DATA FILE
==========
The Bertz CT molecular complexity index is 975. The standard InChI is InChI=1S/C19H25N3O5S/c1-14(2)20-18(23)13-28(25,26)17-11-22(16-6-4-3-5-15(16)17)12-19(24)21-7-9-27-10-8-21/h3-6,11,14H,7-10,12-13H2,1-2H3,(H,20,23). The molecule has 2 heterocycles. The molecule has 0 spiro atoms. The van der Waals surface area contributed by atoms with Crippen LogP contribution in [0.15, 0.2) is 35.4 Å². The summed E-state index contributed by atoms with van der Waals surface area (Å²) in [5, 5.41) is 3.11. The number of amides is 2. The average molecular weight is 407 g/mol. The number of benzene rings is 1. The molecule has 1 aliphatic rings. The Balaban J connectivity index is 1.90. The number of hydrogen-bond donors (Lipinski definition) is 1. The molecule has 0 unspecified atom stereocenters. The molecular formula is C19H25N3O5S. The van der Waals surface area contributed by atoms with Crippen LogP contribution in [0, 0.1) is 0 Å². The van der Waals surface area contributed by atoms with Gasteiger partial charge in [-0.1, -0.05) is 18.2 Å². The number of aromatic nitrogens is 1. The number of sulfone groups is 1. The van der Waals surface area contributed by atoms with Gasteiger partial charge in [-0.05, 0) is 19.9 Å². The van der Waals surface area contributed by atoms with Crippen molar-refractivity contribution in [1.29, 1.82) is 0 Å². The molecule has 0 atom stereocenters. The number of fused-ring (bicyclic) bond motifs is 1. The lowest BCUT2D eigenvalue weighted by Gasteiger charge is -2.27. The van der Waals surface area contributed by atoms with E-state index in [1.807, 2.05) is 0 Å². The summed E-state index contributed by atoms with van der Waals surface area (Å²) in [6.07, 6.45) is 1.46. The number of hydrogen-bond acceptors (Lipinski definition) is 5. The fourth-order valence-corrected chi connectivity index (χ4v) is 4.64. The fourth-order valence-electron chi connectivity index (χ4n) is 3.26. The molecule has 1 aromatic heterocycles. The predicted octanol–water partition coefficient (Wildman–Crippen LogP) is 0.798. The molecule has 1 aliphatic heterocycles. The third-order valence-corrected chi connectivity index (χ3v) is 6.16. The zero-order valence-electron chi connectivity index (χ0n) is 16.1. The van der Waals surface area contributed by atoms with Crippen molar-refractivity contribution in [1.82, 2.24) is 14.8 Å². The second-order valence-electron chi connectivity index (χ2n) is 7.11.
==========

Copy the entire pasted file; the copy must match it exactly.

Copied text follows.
The Bertz CT molecular complexity index is 975. The standard InChI is InChI=1S/C19H25N3O5S/c1-14(2)20-18(23)13-28(25,26)17-11-22(16-6-4-3-5-15(16)17)12-19(24)21-7-9-27-10-8-21/h3-6,11,14H,7-10,12-13H2,1-2H3,(H,20,23). The molecule has 2 heterocycles. The molecule has 0 spiro atoms. The van der Waals surface area contributed by atoms with Crippen LogP contribution in [0.15, 0.2) is 35.4 Å². The summed E-state index contributed by atoms with van der Waals surface area (Å²) in [5, 5.41) is 3.11. The number of amides is 2. The average molecular weight is 407 g/mol. The number of benzene rings is 1. The molecule has 1 aliphatic rings. The Balaban J connectivity index is 1.90. The number of hydrogen-bond donors (Lipinski definition) is 1. The molecule has 0 unspecified atom stereocenters. The molecular formula is C19H25N3O5S. The van der Waals surface area contributed by atoms with Crippen LogP contribution in [0, 0.1) is 0 Å². The van der Waals surface area contributed by atoms with Gasteiger partial charge in [-0.1, -0.05) is 18.2 Å². The number of aromatic nitrogens is 1. The number of sulfone groups is 1. The van der Waals surface area contributed by atoms with Gasteiger partial charge in [-0.05, 0) is 19.9 Å². The van der Waals surface area contributed by atoms with Crippen molar-refractivity contribution in [1.29, 1.82) is 0 Å². The molecule has 0 atom stereocenters. The number of fused-ring (bicyclic) bond motifs is 1. The lowest BCUT2D eigenvalue weighted by Gasteiger charge is -2.27. The van der Waals surface area contributed by atoms with E-state index in [1.807, 2.05) is 0 Å². The summed E-state index contributed by atoms with van der Waals surface area (Å²) in [6.07, 6.45) is 1.46. The number of hydrogen-bond acceptors (Lipinski definition) is 5. The fourth-order valence-corrected chi connectivity index (χ4v) is 4.64. The fourth-order valence-electron chi connectivity index (χ4n) is 3.26. The molecule has 1 aromatic heterocycles. The predicted octanol–water partition coefficient (Wildman–Crippen LogP) is 0.798. The molecule has 1 aliphatic heterocycles. The third-order valence-corrected chi connectivity index (χ3v) is 6.16. The zero-order valence-electron chi connectivity index (χ0n) is 16.1. The van der Waals surface area contributed by atoms with Crippen molar-refractivity contribution in [1.82, 2.24) is 14.8 Å². The second-order valence-electron chi connectivity index (χ2n) is 7.11.